10 October 2019

Seven BARC papers accepted for SODA’20


Basic Algorithms Research Copenhagen is represented with 7 papers for the SODA conference 2020, to be held in Salt Lake City, Utah, 5 - 8 January next year.

The ACM-SIAM Symposium on Discrete Algorithms (SODA20) focuses on research topics related to efficient algorithms and data structures for discrete problems and has accepted 7 papers authored or co-authored by members of the BARC team:

Fully-Dynamic All-Pairs Shortest Paths: Improved Worst-Case Time and Space Bounds
Authors: Maximilian Probst Gutenberg, Christian Wulff-Nilsen

The paper gives a polynomial improvement over the best deterministic worst-case time bounds for maintaining all-pairs shortest paths in a fully-dynamic directed graph in both the unweighted and the edge-weighted setting. In addition, it provides Las Vegas algorithms with worst-case bounds matching state-of-the-art for Monte Carlo algorithms.

Decremental SSSP in Weighted Digraphs: Faster and Against an Adaptive Adversary
Authors: Maximilian Probst Gutenberg, Christian Wulff-Nilsen

The paper gives improved bounds for maintaining approximate single-source shortest paths in a directed graph undergoing edge deletions. It provides the first improvement over the classical algorithm of Even and Shiloach against an adaptive adversary and improves on the best algorithms against an oblivious adversary.

Deterministic Algorithms for Decremental Approximate Shortest Paths: Faster and Simpler
Authors: Maximilian Probst Gutenberg, Christian Wulff-Nilsen

This paper studies the decremental approximate single-source shortest path problem in an undirected graph. A new algorithm is presented which improves on state-of-the-art in the deterministic setting. Applications are given for dynamic maintenance of sparse emulators and for decremental approximate all-pairs shortest paths.

Faster Algorithms for Edge Connectivity via Random 2-Out Contractions
Authors: Mohsen GhaffariKrzysztof NowickiMikkel Thorup

We provide a simple new randomized contraction approach to the global minimum cut problem for simple undirected graphs. The contractions exploit 2-out edge sampling from each vertex rather than the standard uniform edge sampling. We demonstrate the power of our new approach by obtaining better algorithms for sequential, distributed, and parallel models of computation.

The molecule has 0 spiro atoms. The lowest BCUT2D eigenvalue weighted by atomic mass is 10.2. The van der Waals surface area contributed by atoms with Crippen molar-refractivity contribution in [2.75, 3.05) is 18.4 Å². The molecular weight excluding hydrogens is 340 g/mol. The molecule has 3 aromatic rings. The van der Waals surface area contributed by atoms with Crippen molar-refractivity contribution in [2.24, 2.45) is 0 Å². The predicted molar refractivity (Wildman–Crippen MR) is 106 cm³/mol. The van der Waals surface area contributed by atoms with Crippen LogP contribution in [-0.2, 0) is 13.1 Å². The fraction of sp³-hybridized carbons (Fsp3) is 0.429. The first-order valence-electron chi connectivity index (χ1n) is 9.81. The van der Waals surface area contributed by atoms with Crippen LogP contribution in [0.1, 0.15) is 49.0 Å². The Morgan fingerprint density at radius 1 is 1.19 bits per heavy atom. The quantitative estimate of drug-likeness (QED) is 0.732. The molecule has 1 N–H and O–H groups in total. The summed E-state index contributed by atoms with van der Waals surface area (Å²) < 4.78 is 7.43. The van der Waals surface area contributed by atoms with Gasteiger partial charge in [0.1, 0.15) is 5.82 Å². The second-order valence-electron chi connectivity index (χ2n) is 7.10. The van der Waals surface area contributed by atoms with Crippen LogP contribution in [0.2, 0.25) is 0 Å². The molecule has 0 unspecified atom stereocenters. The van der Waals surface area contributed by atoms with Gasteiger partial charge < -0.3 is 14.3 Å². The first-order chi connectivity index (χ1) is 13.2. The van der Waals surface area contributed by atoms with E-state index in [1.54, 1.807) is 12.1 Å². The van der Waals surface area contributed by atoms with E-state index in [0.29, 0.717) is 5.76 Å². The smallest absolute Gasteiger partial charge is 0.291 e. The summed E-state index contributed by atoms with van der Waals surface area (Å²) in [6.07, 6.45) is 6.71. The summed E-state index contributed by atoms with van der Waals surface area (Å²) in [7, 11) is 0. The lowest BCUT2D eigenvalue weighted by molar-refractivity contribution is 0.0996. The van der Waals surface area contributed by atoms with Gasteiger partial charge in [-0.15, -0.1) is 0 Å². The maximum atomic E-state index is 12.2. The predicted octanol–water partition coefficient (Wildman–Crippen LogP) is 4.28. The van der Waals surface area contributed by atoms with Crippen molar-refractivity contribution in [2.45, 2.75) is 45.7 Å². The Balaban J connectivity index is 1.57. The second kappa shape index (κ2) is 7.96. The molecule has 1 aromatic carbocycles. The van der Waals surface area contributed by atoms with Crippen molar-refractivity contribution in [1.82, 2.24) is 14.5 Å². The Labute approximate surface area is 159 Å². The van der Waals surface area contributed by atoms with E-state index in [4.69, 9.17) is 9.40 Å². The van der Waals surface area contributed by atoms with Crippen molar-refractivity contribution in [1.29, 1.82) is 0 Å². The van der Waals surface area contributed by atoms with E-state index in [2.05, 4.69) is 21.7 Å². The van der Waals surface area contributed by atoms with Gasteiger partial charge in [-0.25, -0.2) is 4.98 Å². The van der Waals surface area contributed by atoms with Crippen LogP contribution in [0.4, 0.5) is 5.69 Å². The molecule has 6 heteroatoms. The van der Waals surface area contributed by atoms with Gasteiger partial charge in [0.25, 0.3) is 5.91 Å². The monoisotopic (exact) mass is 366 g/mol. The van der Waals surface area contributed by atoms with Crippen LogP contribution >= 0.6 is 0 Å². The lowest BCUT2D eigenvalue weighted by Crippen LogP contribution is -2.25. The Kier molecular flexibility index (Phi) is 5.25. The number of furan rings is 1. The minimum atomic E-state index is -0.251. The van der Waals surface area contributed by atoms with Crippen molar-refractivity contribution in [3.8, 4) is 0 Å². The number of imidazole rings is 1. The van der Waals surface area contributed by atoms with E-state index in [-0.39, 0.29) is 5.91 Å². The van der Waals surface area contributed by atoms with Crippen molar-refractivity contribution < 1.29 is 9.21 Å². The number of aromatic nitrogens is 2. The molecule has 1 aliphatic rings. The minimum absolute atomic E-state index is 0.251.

Oblivious Sketching of High-Degree Polynomial Kernels
Authors: Thomas Dybdahl Ahle, Michael Kapralov, Jakob Bæk Tejs Knudsen, Rasmus Pagh, Ameya Velingker, David P. Woodruff, Amir Zandieh

The paper provides a general method for applying sketching solutions developed in numerical linear algebra over the past decade to a tensoring of data points without forming the tensoring explicitly.  This leads to the first oblivious sketch for the polynomial kernel with a target dimension that is only polynomially dependent on the degree of the kernel function, as well as the first oblivious sketch for the Gaussian kernel on bounded datasets that does not suffer from an exponential dependence on the dimensionality of input data points. 

Worst-case Polylog Incremental SPQR-trees: Embeddings, Planarity, and Triconnectivity
Authors: Jacob Holm, Eva Rotenberg

We show that every labelled planar graph G can be assigned a canonical embedding φ(G), such that for any planar G' that differs from G by the insertion or deletion of one edge, the number of local changes to the combinatorial embedding needed to get from φ(G) to φ(G') is O(log n), and give a matching lower bound. As a secondary result, we obtain deterministic data structures for incremental planarity testing, incremental planar embedding, and incremental triconnectivity, that each have worst case O(log³ n) update and query time, answering an open question by La Poutré and Westbrook from 1998.

Approximately counting and sampling small witnesses using a colourful decision oracle
Authors: Holger Dell, John Lapinskas, Kitty Meeks

The paper gives improved "black box" results for turning algorithms which decide whether or not a witness exists into algorithms to approximately count the number of witnesses, or to sample from the set of witnesses approximately uniformly, with essentially the same running time. This has implications in parameterized and fine-grained complexity.